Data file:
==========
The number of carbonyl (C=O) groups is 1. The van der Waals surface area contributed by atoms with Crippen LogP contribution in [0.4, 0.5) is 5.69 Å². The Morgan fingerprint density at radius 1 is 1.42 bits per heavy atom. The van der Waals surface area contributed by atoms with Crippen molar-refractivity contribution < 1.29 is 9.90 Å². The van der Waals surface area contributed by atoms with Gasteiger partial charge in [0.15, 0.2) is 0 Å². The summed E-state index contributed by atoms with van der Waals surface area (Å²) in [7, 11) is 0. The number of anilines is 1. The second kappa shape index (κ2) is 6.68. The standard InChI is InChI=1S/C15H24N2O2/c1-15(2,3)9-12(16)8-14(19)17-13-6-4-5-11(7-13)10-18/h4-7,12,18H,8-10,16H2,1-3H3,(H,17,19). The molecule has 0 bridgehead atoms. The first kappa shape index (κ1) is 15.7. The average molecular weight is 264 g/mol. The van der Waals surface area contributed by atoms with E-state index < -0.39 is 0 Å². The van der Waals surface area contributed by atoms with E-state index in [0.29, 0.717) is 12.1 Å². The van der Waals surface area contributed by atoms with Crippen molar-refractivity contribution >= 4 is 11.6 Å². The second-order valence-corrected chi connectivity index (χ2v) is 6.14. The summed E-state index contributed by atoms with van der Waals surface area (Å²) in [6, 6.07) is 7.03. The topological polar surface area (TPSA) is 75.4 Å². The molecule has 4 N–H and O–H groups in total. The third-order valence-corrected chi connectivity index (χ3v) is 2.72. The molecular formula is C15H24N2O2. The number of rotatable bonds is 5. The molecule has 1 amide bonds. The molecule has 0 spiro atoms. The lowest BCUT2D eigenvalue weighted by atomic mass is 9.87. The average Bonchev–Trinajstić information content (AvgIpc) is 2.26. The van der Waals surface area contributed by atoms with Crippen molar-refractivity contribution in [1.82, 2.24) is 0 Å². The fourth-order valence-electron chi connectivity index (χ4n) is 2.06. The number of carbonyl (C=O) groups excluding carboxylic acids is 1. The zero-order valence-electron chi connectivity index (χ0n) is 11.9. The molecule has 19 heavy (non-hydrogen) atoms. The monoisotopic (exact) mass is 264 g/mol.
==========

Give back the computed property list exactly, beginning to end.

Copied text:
The number of carbonyl (C=O) groups is 1. The van der Waals surface area contributed by atoms with Crippen LogP contribution in [0.4, 0.5) is 5.69 Å². The Morgan fingerprint density at radius 1 is 1.42 bits per heavy atom. The van der Waals surface area contributed by atoms with Crippen molar-refractivity contribution < 1.29 is 9.90 Å². The van der Waals surface area contributed by atoms with Gasteiger partial charge in [0.15, 0.2) is 0 Å². The summed E-state index contributed by atoms with van der Waals surface area (Å²) in [7, 11) is 0. The number of anilines is 1. The second kappa shape index (κ2) is 6.68. The standard InChI is InChI=1S/C15H24N2O2/c1-15(2,3)9-12(16)8-14(19)17-13-6-4-5-11(7-13)10-18/h4-7,12,18H,8-10,16H2,1-3H3,(H,17,19). The molecule has 0 bridgehead atoms. The first kappa shape index (κ1) is 15.7. The average molecular weight is 264 g/mol. The van der Waals surface area contributed by atoms with E-state index < -0.39 is 0 Å². The van der Waals surface area contributed by atoms with E-state index in [0.29, 0.717) is 12.1 Å². The van der Waals surface area contributed by atoms with Crippen molar-refractivity contribution >= 4 is 11.6 Å². The second-order valence-corrected chi connectivity index (χ2v) is 6.14. The summed E-state index contributed by atoms with van der Waals surface area (Å²) in [6, 6.07) is 7.03. The topological polar surface area (TPSA) is 75.4 Å². The molecule has 4 N–H and O–H groups in total. The third-order valence-corrected chi connectivity index (χ3v) is 2.72. The molecular formula is C15H24N2O2. The number of rotatable bonds is 5. The molecule has 1 amide bonds. The molecule has 0 spiro atoms. The lowest BCUT2D eigenvalue weighted by atomic mass is 9.87. The average Bonchev–Trinajstić information content (AvgIpc) is 2.26. The van der Waals surface area contributed by atoms with Crippen molar-refractivity contribution in [1.82, 2.24) is 0 Å². The fourth-order valence-electron chi connectivity index (χ4n) is 2.06. The number of carbonyl (C=O) groups excluding carboxylic acids is 1. The zero-order valence-electron chi connectivity index (χ0n) is 11.9. The molecule has 19 heavy (non-hydrogen) atoms. The monoisotopic (exact) mass is 264 g/mol.